• SoCalSurfCreeperMEMBER

      I’m beginning to think that history will show Sweden nailed this. Why are deaths trailing down to less than a handful a day? Their behaviours may have evolved but probably not dramatically. Is an immunity effect emerging? In the USA it also seems like the areas that got hit really hard the first time around are escaping the worst today. New Orleans was a disaster in April. Now the rest of Louisiana is, but New Orleans seems to be over the worst. It has not yet reemerged in New York City, where some estimate up to a third of the population have antibodies. Winter will test this hypothesis.

      • Science has already spoken, and the history has been written. Sweden failed in the most spectacular manner possible with the worst outcome of any nation. As their cases skyrocketed the openly admitted their failures.

        Zerohedge – where you get your information once infowars went quiet, fails to mention that Sweden completely CHANGED their approach to things when there was huge public outrage at the number of deaths occurring.

        But you only read what you want to hear.

        • They admitted their failure on not protecting the vulnerable. That they did not protect those in nursing homes. They did not say the overall approach was a failure.

          We need to do it Sweden style, but better.

      • SchillersMEMBER

        SWEDEN : Population 10m Coronavirus cases 81,967 Deaths 5,766 Active cases 67,904
        AUSTRALIA: Population 25.5m Coronavirus cases 19,890 Deaths 255 Active cases 10,941

        • SoCalSurfCreeperMEMBER

          Too simplistic. That is a snapshot in time. Assume for a moment there is never a vaccine. By letting it run its course Sweden may be at the tail end of it. The charts are sure beginning to look like it. Where is Australia in the process?

          • drsmithyMEMBER

            Too simplistic. That is a snapshot in time. Assume for a moment there is never a vaccine. By letting it run its course Sweden may be at the tail end of it.

            Or they may be digging themselves into a hole that they can never get out of because it becomes environmentally entrenched and end up with a massive long-term public health problem.

  9. The commodities fortress economies will radically outperform the property-busted and deflating south-eastern virus economies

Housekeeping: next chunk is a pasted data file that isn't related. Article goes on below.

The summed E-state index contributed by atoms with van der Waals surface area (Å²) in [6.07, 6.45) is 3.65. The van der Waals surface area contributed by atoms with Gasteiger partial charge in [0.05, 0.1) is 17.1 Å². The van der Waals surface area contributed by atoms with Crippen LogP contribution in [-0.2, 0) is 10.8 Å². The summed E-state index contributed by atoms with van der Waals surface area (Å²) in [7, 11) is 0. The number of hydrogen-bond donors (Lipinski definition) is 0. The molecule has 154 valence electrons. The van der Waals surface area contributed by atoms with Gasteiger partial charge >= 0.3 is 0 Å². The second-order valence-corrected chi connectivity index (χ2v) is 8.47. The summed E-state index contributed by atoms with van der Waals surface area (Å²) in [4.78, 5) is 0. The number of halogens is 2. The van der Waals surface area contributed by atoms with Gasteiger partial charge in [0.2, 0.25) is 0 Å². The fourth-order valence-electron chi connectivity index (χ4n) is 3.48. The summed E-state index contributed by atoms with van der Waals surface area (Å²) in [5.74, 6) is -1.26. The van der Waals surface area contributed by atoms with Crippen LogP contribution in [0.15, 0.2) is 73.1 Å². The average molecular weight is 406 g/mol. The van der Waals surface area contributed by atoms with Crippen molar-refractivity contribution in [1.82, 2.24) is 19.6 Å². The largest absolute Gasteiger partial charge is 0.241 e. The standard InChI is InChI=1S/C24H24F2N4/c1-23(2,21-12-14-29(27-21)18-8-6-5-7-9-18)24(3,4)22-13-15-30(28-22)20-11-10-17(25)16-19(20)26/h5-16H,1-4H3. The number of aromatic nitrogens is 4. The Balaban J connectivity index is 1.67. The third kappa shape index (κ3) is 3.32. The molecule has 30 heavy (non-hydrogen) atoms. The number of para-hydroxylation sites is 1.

I agree, assuming China isn’t crushed by the global depression like everyone else. If the CCPs greatest Ponzi fails, then Western Australia done, as it’s only material industry dies. We have nothing else to replace even 10% of it. Grim.

    • I predict in 100 years we’ll be largely agrarian with a far smaller population. How we get there – well how have any countries/civilisations got there….

      Albert Einstein said, “I know not with what weapons World War III will be fought, but World War IV will be fought with sticks and stones.”

      Sell IPs now Lol 🙂

  10. Total lack of leadership from Scummo, as usual. That windbag is a dud. WA might end up seceding if Scummo ruins the eastern states through his negligence and buck passing.

  11. mikef179MEMBER

    “per capita gross domestic product took an average of eight years to return to pre-crisis levels”

    But isn’t the point just before a crisis is when the economy is usually overstretched anyway and assets are at extreme levels? Aren’t corrections fairly natural? I concede that this one is probably on the extreme end but then debt and valuation levels were extreme, so…

    Should we not be talking about having an economy that doesn’t get overstretched and so won’t fluctuate so wildly?

    • don’t start getting sensible now mike…the vested interests will hunt you down and lock in you a Melbourne skykennel

    • Come on mate – macrobussiness is rolling out some hysterical click bait like its mentor Zerohedge to get the advertising numbers up. Can’t have basic common sense.